Students suffering from mental illness say the stigma is the hardest thing to deal with

‘You just don’t want something like this to affect your future’


The number and severity of mental ill-health has been increasing among young people over the last few years. Students at university often turn to their university to seek help for anxiety problems, depression or eating disorders.

However, many students struggle to get the help they need because of the prevailing social stigma surrounding mental health that often characterises them as ‘loonies’ or ‘mad’.

According to The Tab’s 2016 Mental Health Survey, UCL was ranked as the eighth best university in the country for dealing with mental health.

UCL had some of the best funded psychological services in the country, spending £32 per student. However, students who took part in the survey admitted they felt uncomfortable talking to the university about mental health.

The Tab has talked to UCL students who have suffered from mental health problems in the last few years to better understand how this stigma affected their ability to seek help.

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For months, ‘Zac’ tried to manage with a crippling case of anxiety. He tried to carry on without accessing the mental health service because of the stigma surrounding mental health:
“The reason I referred myself was I’d started to experience episodes of very intense anxiety, that made leaving the house pretty difficult. This had been going on since Christmas so I was getting further and further behind with my work and couldn’t manage any more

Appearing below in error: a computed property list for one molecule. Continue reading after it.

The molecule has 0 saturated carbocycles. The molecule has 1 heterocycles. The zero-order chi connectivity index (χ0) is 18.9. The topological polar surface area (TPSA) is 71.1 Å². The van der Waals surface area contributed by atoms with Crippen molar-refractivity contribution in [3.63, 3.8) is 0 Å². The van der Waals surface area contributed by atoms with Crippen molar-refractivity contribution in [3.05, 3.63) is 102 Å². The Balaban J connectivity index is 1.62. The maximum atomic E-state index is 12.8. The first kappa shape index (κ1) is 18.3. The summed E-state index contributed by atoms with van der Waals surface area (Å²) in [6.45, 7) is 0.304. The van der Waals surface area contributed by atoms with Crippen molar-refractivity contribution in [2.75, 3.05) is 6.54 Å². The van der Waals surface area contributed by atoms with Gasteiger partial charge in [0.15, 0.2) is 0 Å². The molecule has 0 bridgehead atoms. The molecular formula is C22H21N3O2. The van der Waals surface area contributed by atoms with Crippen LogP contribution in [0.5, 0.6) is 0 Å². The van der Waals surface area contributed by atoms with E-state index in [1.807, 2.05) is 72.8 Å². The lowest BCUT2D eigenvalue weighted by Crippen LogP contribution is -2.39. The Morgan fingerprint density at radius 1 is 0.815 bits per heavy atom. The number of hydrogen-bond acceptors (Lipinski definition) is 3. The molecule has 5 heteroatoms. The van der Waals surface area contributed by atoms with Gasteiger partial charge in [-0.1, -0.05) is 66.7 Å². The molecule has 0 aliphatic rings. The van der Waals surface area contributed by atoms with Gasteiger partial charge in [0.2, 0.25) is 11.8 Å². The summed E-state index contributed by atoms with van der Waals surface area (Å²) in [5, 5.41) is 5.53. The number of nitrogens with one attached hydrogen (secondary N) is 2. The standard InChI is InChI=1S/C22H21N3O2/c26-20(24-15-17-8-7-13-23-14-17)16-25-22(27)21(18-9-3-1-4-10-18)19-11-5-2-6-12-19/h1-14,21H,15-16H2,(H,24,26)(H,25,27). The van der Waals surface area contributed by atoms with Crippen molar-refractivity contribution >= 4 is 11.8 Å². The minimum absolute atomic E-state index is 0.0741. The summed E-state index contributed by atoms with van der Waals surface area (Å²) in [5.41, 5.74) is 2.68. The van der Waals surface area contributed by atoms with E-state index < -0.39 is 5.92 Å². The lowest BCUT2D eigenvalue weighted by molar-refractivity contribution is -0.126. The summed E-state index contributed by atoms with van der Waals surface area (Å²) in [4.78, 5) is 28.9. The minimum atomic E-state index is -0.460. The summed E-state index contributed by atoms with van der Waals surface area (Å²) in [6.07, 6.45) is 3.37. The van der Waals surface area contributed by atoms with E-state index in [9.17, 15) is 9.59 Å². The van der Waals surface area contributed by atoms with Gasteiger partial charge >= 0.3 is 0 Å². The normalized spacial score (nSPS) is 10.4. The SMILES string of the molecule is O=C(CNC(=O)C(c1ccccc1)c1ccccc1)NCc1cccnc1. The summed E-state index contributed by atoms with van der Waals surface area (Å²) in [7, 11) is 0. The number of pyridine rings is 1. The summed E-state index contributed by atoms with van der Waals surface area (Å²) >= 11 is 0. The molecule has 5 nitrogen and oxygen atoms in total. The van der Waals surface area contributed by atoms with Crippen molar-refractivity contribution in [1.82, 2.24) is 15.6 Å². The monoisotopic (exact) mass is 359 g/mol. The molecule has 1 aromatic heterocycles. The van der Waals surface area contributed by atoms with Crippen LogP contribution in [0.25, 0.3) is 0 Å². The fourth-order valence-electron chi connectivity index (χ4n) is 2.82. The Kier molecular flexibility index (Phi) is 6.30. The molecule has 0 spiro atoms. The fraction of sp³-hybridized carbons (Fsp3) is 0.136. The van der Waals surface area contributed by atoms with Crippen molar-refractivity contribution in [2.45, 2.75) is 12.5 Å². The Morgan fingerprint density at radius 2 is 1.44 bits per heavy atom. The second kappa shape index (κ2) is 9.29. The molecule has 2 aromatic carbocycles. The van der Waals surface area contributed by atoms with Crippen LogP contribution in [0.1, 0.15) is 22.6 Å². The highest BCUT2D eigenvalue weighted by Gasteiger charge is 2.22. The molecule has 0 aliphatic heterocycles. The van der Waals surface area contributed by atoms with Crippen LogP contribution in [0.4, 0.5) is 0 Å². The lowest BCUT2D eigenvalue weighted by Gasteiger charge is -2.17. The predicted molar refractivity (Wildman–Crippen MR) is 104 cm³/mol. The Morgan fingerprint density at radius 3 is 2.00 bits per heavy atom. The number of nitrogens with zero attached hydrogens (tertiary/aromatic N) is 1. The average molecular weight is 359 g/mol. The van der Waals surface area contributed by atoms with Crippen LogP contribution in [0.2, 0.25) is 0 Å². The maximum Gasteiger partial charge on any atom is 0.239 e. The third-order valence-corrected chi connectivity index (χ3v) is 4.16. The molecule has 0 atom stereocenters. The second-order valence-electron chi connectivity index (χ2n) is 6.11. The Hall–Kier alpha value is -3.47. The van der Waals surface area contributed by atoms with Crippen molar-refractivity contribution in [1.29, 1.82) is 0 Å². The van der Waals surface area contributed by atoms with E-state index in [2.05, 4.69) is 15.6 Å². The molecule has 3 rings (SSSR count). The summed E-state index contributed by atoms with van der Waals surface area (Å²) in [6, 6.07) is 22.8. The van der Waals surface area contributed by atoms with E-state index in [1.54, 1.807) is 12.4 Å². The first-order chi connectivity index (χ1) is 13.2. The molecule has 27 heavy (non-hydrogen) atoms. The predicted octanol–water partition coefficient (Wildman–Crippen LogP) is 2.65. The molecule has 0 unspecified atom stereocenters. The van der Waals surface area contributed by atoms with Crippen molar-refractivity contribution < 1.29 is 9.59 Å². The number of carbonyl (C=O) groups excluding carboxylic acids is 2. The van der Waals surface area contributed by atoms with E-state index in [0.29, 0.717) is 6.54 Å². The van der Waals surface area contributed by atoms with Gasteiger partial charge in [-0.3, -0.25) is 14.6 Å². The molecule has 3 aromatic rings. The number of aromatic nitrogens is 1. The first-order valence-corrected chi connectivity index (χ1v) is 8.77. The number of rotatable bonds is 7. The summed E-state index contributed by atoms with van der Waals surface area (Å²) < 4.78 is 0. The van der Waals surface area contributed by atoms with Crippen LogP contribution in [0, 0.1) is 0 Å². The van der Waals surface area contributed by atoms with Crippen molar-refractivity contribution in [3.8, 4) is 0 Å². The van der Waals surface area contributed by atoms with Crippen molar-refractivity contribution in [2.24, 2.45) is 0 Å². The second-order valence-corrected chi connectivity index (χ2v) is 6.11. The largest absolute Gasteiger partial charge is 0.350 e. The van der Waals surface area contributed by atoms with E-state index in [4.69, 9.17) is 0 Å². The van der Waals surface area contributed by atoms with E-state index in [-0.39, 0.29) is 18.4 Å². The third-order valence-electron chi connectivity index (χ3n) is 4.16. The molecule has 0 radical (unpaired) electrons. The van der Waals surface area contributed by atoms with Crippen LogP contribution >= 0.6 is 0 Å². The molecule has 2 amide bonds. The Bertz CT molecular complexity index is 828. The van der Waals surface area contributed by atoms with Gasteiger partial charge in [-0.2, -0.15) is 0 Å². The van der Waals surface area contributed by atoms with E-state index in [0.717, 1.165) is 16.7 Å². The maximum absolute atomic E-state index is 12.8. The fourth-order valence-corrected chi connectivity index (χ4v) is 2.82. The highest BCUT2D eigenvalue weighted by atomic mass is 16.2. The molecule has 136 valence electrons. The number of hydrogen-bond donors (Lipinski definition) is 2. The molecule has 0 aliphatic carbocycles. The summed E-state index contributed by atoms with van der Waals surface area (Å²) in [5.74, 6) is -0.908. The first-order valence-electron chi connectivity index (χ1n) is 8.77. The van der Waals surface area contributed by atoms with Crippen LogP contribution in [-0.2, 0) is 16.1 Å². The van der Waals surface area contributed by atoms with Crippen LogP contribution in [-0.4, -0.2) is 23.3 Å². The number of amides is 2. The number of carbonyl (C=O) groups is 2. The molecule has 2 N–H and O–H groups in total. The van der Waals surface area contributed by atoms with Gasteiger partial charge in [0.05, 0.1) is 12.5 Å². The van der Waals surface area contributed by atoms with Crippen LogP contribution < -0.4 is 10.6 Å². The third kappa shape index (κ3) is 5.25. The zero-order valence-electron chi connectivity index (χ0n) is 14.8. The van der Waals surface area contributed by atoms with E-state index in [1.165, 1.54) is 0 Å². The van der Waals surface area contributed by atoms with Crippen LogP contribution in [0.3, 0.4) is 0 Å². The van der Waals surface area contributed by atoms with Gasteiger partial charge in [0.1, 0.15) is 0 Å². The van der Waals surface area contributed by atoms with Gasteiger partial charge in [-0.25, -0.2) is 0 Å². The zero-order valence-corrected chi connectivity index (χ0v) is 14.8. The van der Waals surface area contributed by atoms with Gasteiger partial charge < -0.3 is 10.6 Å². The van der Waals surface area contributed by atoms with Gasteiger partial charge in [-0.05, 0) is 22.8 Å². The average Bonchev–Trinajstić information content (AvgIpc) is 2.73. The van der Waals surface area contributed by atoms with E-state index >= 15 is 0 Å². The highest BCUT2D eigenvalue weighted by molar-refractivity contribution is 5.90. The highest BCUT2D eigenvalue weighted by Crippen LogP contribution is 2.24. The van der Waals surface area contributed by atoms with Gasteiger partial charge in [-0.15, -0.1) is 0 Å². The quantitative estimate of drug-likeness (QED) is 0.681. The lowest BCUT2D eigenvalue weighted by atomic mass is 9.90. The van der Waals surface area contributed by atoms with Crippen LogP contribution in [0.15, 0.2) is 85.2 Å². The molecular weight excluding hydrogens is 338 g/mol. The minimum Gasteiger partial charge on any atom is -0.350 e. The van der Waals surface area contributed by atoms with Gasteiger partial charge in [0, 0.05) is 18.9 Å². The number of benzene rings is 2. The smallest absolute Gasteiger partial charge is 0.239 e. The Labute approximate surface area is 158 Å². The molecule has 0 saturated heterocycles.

“I’d heard pretty bad things about how universities dealt with mental health from both older students and friends, so I spent a long time trying to stay on top of it on my own
“There is a stigma surrounding mental health, because it’s not seen as a valid reason to get behind with work and that speaking out about it might result in outright exclusion from opportunities in later years such as from a year abroad or research opportunities.

‘Will’ used the counselling service following a traumatic experience. He said that the real struggle for him was opening up about his mental health issues:

“I was in shock, I had crippling panic attacks and social anxiety for a few months afterwards. When I initially went in and filled in the forms they [UCL psychological services] told me it would be three weeks until I saw someone. However, after I said how much of a mess I was in- hadn’t eaten is about three days, sleeping two hours a night etc., they got me a session in two or three days
“Mental health is a really difficult thing to talk about, I think mainly because you only know yourself, so you don’t know what’s normal if you’re not.
“It’s also quite embarrassing sometimes to talk about it, for weeks afterwards I couldn’t really attend gatherings of more than three or four people without having a really hard time and it’s a very hard thing to explain.
“It’s really hard to know when you’re in need of help, mental health is so irrational and so unevenly spread that it’s difficult to talk about because you feel like you don’t have a real complaint if you know what i mean? You fell like there’s nothing actually wrong with you, so why aren’t you fine?”
‘Sarah’ currently uses UCL’s psychological services for depression. She said the stigma surrounding mental health inhibited her from seeking therapy:

“I think students are afraid it will show in their records, their futures will be affected and they might not get employed- this was my fear.

“Even if UCL says they keep the information private, you fear that an employer might get in touch with UCL to ask for a recommendation and that maybe UCL will also pass them over this personal information about you. 
“You just don’t want something like this to affect your future”